• Garry

    That sounds like a journey into the unknown; I don’t think we understand anything about human-caused earthquakes at this point, not even if it’s a real phenomenon or not.

    Perhaps a logical next step is an attempt at a human-caused quake, but that would be better attempted somewhere that doesn’t pose any danger to a large population in a developed area.

  • wayne

    Chris/Garry–

    The vast majority of “earthquake activity,” is at a level perceptible only to seismographs.
    (They have been studying induced seismic activity & deep-well injection,since the late 1940’s at a minimum.)
    If I recall correctly, there are about 50 “earthquakes” per day on Earth at a level which is detectable and which can be pinpointed as to location, with any accuracy.

    One of the most “famous” incidence of deep-well injection causing seismic activity in the USA– disposal of waste at the Rocky Mountain arsenal.

    A fairly good summary is at:
    “Human Induced Earthquakes from Deep Well Injection”
    https://fas.org/sgp/crs/misc/R43836.pdf

  • Edward

    From the article: “Susan Hough, a seismologist at the US Geological Survey in Pasadena, California, says she understands why the HiQuake team included all possible instances of induced quakes. ‘I suspect the authors were unwilling to pass judgement on published studies, which I consider a reasonable decision,’ she says. ‘If you start down the road, where do you stop?’ [Miles Wilson, a hydrogeologist at Durham University, UK] agrees. ‘Any judgement calls we leave to users,’ he says.

    So, let me get this right. The experts on the subject are not willing to pass judgement on published studies but want those judgement calls to be performed by the inexpert, inexperienced users? The experts believe that the amateurs are better able to judge the compilation of summaries of the conclusions of the papers than the expert scientists are able to judge the actual papers themselves? Did I get that right?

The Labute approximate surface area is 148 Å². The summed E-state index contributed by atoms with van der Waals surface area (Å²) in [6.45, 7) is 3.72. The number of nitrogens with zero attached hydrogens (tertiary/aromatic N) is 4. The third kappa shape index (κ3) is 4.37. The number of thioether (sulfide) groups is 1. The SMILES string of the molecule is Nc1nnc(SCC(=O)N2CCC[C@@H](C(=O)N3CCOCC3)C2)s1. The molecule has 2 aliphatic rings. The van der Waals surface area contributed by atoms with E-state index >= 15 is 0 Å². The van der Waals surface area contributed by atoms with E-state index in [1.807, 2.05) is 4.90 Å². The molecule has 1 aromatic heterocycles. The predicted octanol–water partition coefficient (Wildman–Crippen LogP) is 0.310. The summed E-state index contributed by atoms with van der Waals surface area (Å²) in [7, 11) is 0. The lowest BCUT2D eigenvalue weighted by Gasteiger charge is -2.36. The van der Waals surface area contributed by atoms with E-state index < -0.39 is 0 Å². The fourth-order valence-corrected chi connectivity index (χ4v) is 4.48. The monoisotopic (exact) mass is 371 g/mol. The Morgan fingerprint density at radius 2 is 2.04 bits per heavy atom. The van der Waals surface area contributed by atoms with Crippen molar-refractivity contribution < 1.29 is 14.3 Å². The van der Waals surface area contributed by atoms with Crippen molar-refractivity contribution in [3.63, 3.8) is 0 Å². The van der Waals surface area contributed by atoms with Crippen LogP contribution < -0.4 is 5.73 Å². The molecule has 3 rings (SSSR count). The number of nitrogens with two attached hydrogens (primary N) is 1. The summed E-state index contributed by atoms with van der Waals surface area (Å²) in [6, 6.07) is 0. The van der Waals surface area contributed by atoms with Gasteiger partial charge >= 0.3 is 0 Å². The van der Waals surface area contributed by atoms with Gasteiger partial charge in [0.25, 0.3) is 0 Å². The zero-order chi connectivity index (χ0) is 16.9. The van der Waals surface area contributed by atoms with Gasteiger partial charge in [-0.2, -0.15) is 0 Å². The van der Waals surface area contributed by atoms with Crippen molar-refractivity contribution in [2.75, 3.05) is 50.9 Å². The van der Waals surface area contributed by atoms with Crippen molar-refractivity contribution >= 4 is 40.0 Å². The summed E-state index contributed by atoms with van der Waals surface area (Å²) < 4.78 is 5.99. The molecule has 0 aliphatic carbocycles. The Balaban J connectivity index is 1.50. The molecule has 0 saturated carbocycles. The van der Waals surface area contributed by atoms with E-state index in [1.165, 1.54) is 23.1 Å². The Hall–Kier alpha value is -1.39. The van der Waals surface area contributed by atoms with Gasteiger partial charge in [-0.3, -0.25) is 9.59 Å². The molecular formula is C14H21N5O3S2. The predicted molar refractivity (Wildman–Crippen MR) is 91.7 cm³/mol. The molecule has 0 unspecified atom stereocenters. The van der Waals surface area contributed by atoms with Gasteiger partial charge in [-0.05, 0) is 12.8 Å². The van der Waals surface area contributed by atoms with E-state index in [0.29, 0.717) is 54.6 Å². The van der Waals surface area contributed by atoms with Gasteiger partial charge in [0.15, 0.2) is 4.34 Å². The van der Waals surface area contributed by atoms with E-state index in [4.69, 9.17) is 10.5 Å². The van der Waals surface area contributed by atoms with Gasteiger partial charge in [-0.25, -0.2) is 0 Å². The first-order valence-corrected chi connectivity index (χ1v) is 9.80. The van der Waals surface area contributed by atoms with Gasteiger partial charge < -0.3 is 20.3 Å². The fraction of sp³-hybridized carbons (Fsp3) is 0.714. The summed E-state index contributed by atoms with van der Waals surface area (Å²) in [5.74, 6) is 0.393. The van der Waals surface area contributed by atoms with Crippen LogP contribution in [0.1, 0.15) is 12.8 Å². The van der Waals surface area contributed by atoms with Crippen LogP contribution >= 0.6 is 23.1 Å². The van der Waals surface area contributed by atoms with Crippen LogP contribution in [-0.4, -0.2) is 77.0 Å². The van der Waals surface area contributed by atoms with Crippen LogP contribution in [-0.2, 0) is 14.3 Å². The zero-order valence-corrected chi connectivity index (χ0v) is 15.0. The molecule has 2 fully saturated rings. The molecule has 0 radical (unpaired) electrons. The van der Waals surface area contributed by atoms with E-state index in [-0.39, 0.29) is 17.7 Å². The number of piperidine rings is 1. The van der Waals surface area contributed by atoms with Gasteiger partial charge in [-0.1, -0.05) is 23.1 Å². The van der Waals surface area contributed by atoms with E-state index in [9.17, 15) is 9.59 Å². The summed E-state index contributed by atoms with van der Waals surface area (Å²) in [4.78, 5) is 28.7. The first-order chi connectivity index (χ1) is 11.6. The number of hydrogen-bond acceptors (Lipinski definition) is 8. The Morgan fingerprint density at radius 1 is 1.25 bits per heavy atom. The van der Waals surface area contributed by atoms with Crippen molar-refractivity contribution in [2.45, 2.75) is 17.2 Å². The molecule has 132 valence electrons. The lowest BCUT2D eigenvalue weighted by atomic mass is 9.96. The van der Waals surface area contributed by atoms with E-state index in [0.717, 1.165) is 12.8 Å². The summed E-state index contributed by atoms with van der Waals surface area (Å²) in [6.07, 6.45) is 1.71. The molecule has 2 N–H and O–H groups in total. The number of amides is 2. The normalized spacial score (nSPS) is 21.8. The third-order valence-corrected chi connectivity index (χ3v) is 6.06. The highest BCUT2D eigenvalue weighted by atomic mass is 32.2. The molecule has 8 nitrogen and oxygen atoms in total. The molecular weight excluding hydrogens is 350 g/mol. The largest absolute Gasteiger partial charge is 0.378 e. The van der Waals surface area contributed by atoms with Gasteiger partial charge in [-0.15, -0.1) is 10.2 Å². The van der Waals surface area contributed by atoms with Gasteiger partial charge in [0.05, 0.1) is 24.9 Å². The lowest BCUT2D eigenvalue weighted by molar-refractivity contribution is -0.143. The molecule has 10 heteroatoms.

If the experts cannot determine fact from fantasy, then what good are they? What are we paying their salaries for, if it is not for their expert opinions? If it is just data collection and dissemination, then I could do that for less than the salary of just one of those guys, and I wouldn’t have to put my reputation on the line, just like they aren’t willing to do.

    Each paper that a scientist writes is supposed to be good enough that the scientist does not worry about it damaging his reputation. If it isn’t that good, then it is not ready for publication. If its conclusions are suspect, then it should not be referenced by others. That goes for the database of earthquakes; if it assumes that all the temblors are certainly human caused when there is actually doubt for some, most, or all, then it is a misleading database and therefore useless or harmful.

    For the article to point out its uselessness at the end of the article does a disservice to its readers.

    One engineer that I worked for recommended that if I get bored with an article, paper, annual report, etc. to skip to the end, because we can learn a lot of interesting things that don’t get mentioned until then. I have been doing just that for decades, and he is right. This article is yet another example.